Driving down the mountain from Frigiliana on Sunday afternoon after a weekend away in a ‘casa rural’, we could see smoke billowing from somewhere east of Nerja. There was an alarming amount of smoke and the strong wind was blowing it for miles. It didn’t look good.
When I got home, I read that the fire we’d seen was coming from the Vega de Maro. My first thought was for the people I know who rent land there: the international collective of farmers who run BAM (Bio Agricultura Maro); those who have smallholdings for their own personal use; and of course the families whose ancestors have farmed the land for generations.
I don’t mind admitting that my first thought was arson, that the fire had been started deliberately by those with vested interests in the golf course and hotel plans for the area. I’m sure I am not the only person to have thought that. In fact my partner also said exactly the same thing. What a pair of fatalists we are.
However, we were soon to learn that it had been an accident - a farmer who didn’t think the fire would spread so quickly, on a windy day during a drought. Hey ho. It does all seem to point to a terrible accident.
Yet the fatalist in me just won’t go away. One of the Spanish farmers was quoted in this newspaper saying, “You could see this coming; there are a lot of people living on the Larios land and they let them do anything they like.”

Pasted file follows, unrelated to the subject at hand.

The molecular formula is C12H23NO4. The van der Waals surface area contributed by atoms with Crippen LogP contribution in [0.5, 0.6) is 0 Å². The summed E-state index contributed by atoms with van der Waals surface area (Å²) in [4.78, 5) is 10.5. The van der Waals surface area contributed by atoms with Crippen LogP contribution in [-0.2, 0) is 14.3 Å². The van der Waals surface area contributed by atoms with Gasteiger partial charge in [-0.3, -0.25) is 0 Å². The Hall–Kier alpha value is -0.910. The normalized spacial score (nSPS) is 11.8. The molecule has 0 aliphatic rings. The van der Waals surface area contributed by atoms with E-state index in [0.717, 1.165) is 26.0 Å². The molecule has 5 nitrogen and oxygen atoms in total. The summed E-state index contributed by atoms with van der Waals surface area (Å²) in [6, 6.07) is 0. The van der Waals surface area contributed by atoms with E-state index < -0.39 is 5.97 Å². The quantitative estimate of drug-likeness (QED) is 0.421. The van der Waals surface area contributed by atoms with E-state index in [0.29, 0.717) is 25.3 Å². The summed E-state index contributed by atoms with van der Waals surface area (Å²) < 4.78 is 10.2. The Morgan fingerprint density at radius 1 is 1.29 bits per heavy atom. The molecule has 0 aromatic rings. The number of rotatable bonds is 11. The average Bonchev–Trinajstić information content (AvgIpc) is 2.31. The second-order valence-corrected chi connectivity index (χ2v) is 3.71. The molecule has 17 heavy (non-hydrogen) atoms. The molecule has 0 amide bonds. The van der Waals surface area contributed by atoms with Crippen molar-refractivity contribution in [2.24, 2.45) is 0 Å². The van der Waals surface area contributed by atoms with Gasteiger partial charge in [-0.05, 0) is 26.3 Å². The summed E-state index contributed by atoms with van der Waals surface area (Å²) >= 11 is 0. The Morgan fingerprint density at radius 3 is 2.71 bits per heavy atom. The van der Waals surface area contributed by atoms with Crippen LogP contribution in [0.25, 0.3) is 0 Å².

It feels to me that the fire could feed straight into the hands of the developers and give them the perfect excuse to get going on the project to build a golf course, hotels and houses on the land. I, as well as others I have spoken to, fear the worst.
But many of the foreign people I know living in the Axarquía live here because it’s not full of golf courses and luxury resorts. We live here because we like the untouched stretches of coastline and the mountains. If we’d wanted kilometres of concrete, golf courses and luxury resorts, we’d have moved to the other side of Malaga, we say!
There seems to be no end of plans for golf courses, from Chilches, to Torrox and Maro, with the existing Baviera Golf struggling to survive.
While I believe that the Axarquía’s heavy reliance on its water-draining, subtropical fruit industry is entirely unsustainable, I sincerely hope that from the ashes of this devastating fire comes a realisation of the importance of agriculture and nature to those who live here, not a desire for golf courses and luxury hotels.